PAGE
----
Lean manufacturing has been an attribute of progressive production systems for many years. It was initiated as part of Toyota’s manufacturing process to eliminate waste and ultimately boost productivity and reduce costs. In a recent edition of the Harvard Business Journal, contributor Steve Blank, discussed the use of lean techniques in entrepreneurial start ups. Again within this context of lean, the argument is made that there are quicker more efficient ways of navigating the start up process that can lead to better outputs and ultimately speedier success.
To use the term Lean Coaching might almost sounds like an oxymoron to many. Read more »
According to Dan Pink in his book, Drive, there are three components to driving motivation within employees, namely Purpose, Mastery and Autonomy. He argues that essentially people want to understand how their role fits into the overall goal of the business, they need the skills to do it and finally they flourish when given the freedom to execute.
Purpose and Autonomy are pretty self explanatory so let’s explore Mastery in some further detail. Mastery does not imply that you must be the best or that you have Read more »
In a recent conversation with a student of one of our programs I was struck by the impact that some very fundamental tools of coaching had had. The student had shared how the clarity provided through this powerful process had led her to seriously reconsider some of the things she held as absolute in her life. When challenged to explain how this played out she described it as follows:
“It began with being asked very powerful open ended questions, no they were more than powerful, they were empowering, they were about me and they made me look deep inside Read more »
How do you get the most from your people? Billions of dollars are spent annually on an infinite variety of training programs in pursuit of answering this question. It is still one of the elusive components to running a business that owners and leaders struggle with.
Clearly when a new person is hired some fundamentals need to be put in place to attain an acceptable standard quickly. Let’s call this standard “functional” and once this is achieved the following basics are typically in place:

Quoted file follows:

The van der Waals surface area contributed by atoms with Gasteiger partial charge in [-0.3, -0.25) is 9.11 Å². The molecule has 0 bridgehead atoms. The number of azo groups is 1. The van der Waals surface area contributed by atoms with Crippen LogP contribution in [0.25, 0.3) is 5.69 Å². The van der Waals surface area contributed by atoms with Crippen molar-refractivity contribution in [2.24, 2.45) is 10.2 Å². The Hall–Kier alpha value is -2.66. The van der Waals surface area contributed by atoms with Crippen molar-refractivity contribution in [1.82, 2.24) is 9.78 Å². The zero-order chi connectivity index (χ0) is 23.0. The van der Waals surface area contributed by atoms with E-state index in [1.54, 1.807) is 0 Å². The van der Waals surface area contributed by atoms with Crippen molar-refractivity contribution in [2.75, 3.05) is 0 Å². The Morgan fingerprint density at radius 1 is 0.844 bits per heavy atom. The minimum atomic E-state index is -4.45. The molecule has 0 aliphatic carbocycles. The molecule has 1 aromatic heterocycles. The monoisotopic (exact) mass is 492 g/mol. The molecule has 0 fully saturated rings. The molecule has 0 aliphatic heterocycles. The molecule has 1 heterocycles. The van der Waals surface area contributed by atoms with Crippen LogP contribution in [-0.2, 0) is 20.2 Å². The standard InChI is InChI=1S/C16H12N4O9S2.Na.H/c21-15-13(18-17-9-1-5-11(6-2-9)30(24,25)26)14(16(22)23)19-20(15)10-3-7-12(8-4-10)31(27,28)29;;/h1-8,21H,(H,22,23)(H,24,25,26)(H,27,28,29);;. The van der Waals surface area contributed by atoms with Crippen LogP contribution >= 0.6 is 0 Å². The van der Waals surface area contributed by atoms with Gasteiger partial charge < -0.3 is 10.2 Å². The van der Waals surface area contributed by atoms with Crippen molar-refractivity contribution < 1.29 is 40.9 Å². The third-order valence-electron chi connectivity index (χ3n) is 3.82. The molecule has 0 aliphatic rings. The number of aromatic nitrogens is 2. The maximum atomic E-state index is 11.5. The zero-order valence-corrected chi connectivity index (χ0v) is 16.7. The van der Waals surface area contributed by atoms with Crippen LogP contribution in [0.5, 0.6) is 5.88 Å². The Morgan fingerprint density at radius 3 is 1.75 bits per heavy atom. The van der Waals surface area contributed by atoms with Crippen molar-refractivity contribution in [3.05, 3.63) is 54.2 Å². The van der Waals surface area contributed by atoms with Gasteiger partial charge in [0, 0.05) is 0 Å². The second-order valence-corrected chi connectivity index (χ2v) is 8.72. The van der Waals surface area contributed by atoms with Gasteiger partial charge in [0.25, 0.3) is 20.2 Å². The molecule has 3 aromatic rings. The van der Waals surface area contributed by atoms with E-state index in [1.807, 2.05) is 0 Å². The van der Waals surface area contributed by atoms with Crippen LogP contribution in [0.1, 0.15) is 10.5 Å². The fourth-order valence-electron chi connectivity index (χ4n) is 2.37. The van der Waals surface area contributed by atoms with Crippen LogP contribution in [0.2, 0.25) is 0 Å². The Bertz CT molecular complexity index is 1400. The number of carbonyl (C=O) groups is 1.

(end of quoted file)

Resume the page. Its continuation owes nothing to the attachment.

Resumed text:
Skills, experience and Read more »
Each year corporations spend millions of dollars on various forms of professional development and the seemingly never ending debate ensues in terms of, what is the return on investment? For a long time this has always been difficult to determine because the benefits are not obviously tangible and most often cannot be expressed in financial terms. I suppose it’s akin to putting people “our most important asset” on the balance sheet. Alas that hasn’t happened yet either.
So in the absence of any financial accounting mechanisms employee engagement surveys have emerged as an objective basis to assessing the Read more »
Professional development is not an easy sell. In fact in many organizations, training is seen as a discretionary cost and, if budgets are tight, it is often one of the first things to be cut. This maybe perceived as understandable as often associated benefits are less tangible and impact is not typically immediate. Of course most progressive organizations recognize that their only way to get better is to invest in their people. After all that is what will keep them ahead of the competition. Read more »
For many organizations annual budget preparations are beckoning and consequently for Human Resource leadership considering what to allocate for professional and organization development. Whether it’s through a talent management review, succession planning or some fundamental training needs analysis justifying precious financial resources for training is never an easy task.
So once the overall budget is agreed the bigger challenge becomes who will actually be conducting the training? When selecting a training organization here are a few tips to take into consideration to ensure you have what is most important – the right fit.
Quality of Content
It may seem obvious but Read more »
Many organizations are coming to the realization that the “wellness” of employees is a hugely significant business concern given the relative costs of health-care, absenteeism and turnover, not to mention reduced productivity. A U.S. Department of Health and Human Services report revealed that work sites with wellness programs have:
Reduced health-care costs by up to 55%
Reduced short-term sick leave by up to 32%
Increased productivity by up to 52%
Finally organizations that promote employee health and well-being are 3½ times more likely to encourage creativity and innovation, according Read more »
In a recent Forbes article, it was claimed that the need for coaching within organizations is ever increasing yet for some reason managers are not truly embracing it. This same article also stated that according to the 2010 Executive Coaching Survey, conducted by the Conference Board, 63% of organizations use some form of internal coaching, and half of the rest plan to. Yet coaching is a small part of the job description for most managers. Nearly half spend less than 10% of their time coaching others.